Over 1,000 people gathered in downtown Los Angeles Sunday to protest COVID vaccine mandates, saying that rules requiring workers at many government agencies and private companies to get vaccinated are unconstitutional and have cost thousands of people their jobs.
"We're here to re-claim our territory," master of ceremonies Kevin Jenkins told the crowd at Grand Park after singer Jimmy Levy performed the national anthem. "We're going to re-generate the soil. This is our defining moment."
The crowd booed when Jenkins mentioned Dr. Anthony Fauci, director of the National Institute of Allergy and Infectious Diseases and chief medical adviser to the president, who has come to be viewed by many as the face of the official government response to the pandemic.
Sunday's rally was be hosted by the organization Defeat the Mandates, which has sponsored anti-vaccine and anti-mandate events across the country.
Get Southern California news, weather forecasts and entertainment stories to your inbox. Sign up for NBC LA newsletters.
The dozens of scheduled speakers included best-selling author Naomi Wolf, comedian Jimmy Dore, former "60 Minutes" correspondent Lara Logan, Dicky Barrett -- former lead singer of The Mighty Mighty Bosstones and "Jimmy Kimmel Live!" announcer -- and Dr. Robert Malone, who was involved in early mRNA vaccine development.
"The idea that our government wants to mandate forced vaccination as a prerequisite to having a job in this state is absolutely unacceptable and, we believe, unconstitutional," John Knox of the group Firefighters4Freedom said in a statement released by rally organizers.
According to organizers, "Americans face growing censorship, and even risk losing their jobs and being deplatformed on social media, for voicing personal opinions that run counter to the ever-changing narrative of government regulatory agencies which have been captured by the pharmaceutical industry. Many feel that discrimination on the basis of vaccination status in countless facets of American life is un-American."
The Grand Park event featured various booths selling black T-shirts criticizing President Joe Biden that read: "Let's Go Brandon" and "Traitor Joe's," as well as people wearing red "Trump 2024" hats, sprinkled with people carrying the American flag and signs reading "Help Us Defeat The Mandate," "Stop Medical Tyranny!!! United For Freedom!!!" "Land of Free!!! No Mandates!!!" and at least three booths attempting to garner petition signatures to recall Los Angeles County District Attorney George Gascón for his reform policies, which many have assailed as soft on crime.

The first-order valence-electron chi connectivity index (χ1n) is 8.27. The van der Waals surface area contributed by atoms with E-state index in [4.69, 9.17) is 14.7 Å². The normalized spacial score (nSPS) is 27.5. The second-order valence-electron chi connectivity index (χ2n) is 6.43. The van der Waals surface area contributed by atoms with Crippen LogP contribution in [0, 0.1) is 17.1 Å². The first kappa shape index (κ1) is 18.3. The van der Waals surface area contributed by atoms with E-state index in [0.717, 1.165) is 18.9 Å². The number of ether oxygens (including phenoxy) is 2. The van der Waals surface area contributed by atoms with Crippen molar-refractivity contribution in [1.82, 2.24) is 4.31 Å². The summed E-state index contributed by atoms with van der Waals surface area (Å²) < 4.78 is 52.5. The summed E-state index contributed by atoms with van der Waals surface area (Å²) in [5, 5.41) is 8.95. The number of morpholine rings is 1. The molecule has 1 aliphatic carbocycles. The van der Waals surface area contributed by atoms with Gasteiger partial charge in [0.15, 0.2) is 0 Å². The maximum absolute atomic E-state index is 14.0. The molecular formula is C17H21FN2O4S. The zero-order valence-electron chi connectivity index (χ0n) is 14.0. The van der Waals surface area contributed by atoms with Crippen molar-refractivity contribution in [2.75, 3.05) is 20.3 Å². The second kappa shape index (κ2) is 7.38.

"I didn't want to get it (the vaccine). I kind of regret getting it (the vaccine)," a 39-year-old Los Angeles man told City News Service, adding that he "bowed down to external pressure. It's something I regret, to be honest."
"I believe in what the movement is for," a 42-year-old Los Angeles guitarist added. "I'm just grateful people are out here today."
The rally also featured the "People's Convoy" of truckers that spent several weeks clogging traffic in Washington, D.C., in protest of COVID-19 public health restrictions and vaccination mandates.
The convoy, which included roughly 100 vehicles in the nation's capital, initially left from San Bernardino County en route to Capitol Hill to protest COVID mandates earlier this year. After three weeks in Washington, the convoy began making its way back to the West Coast in late March.
Brian Brase, a co-organizer of the convoy, was expected to be one of the keynote speakers at the rally, which began at noon and was expected to last until 6 p.m.
When the People's Convoy left Washington, D.C., organizers announced their intent to travel back to California, highlighting a series of bills pending in the state Legislature relating to COVID and vaccine mandates that the group opposes.
"We have an opportunity to help raise awareness and hopefully stop some very atrocious bills before they become laws," Mike Landis, a People's Convoy co-organizer, said in a statement released when the convoy began its westward journey. "This mission directly aligns with what the People's Convoy stands for and is fighting against. Laws first passed in California tend to spread to other states."
Following the Los Angeles rally Sunday, the truckers are expected to head north to Sacramento.